Abstract. The hardest logic puzzle ever was introduced by philosopher George Boolos in 1996. We are to imagine three gods: one who always makes true statements, one who only makes
Abstract. The hardest logic puzzle ever was introduced by philosopher George Boolos in 1996. We are to imagine three gods: one who always makes true statements, one who only makes false statements, and one who randomly answers true or false at his whim. The gods will answer any yes/no question that is put to them, but they will answer in their own language, in which the words for yes and no are da and ja, in some order. Sadly, you do not now which word means what. Your task is to determine who is who in just three questions. The puzzle has spawned a veritable industry of journal articles, in which authors present ever more ingenious solutions, and ever more fiendishly difficult variations. We will discuss the various approaches to this puzzle and its variations. Along the way we will consider aspects of the history of logic, focusing especially on puzzle masters like Lewis Carroll and Raymond Smullyan.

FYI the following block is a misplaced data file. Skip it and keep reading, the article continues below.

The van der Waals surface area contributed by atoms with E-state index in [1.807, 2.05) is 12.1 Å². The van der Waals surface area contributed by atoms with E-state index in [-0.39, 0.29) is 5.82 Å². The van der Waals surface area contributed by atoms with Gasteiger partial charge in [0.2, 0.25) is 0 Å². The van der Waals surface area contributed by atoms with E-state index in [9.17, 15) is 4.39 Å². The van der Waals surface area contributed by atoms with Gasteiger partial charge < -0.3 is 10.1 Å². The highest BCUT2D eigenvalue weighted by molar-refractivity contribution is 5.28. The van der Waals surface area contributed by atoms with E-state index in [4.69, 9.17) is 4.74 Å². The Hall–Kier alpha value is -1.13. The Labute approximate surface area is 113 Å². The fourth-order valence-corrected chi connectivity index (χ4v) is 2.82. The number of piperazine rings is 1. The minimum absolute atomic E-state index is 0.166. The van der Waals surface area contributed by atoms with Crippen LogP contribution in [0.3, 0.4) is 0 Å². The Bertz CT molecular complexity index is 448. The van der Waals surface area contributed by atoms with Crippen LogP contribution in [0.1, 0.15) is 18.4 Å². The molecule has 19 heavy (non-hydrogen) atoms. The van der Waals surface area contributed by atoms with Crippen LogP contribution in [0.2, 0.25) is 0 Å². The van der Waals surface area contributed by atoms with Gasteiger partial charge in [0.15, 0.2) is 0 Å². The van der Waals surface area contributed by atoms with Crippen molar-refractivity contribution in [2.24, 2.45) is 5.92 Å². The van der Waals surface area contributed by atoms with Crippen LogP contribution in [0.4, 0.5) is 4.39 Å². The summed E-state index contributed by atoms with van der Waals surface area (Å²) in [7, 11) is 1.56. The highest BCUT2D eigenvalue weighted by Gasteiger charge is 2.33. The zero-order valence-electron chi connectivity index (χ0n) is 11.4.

Speaker Bio.Jason Rosenhouse received his PhD in mathematics from Dartmouth College in 2000, specializing in algebraic graph theory. Currently he is a professor of mathematics at James Madison University, in Harrisonburg, Virginia. He is the author or editor of seven books including The Monty Hall Problem: The Remarkable Story of Math’s Most Contentious Brainteaser, and Among the Creationists: Dispatches from the Anti-Evolutionary Front Line, both published by Oxford University Press. With Laura Taalman he is the author of Taking Sudoku Seriously: The Math Behind the World’s Most Popular Pencil Puzzle, which received the 2012 PROSE award from the Association of American publishers for the best popular math or science book of the year. When not doing math he enjoys playing chess, cooking, and reading locked-room mysteries.
(Thursday) 6:30 pm - 7:30 pm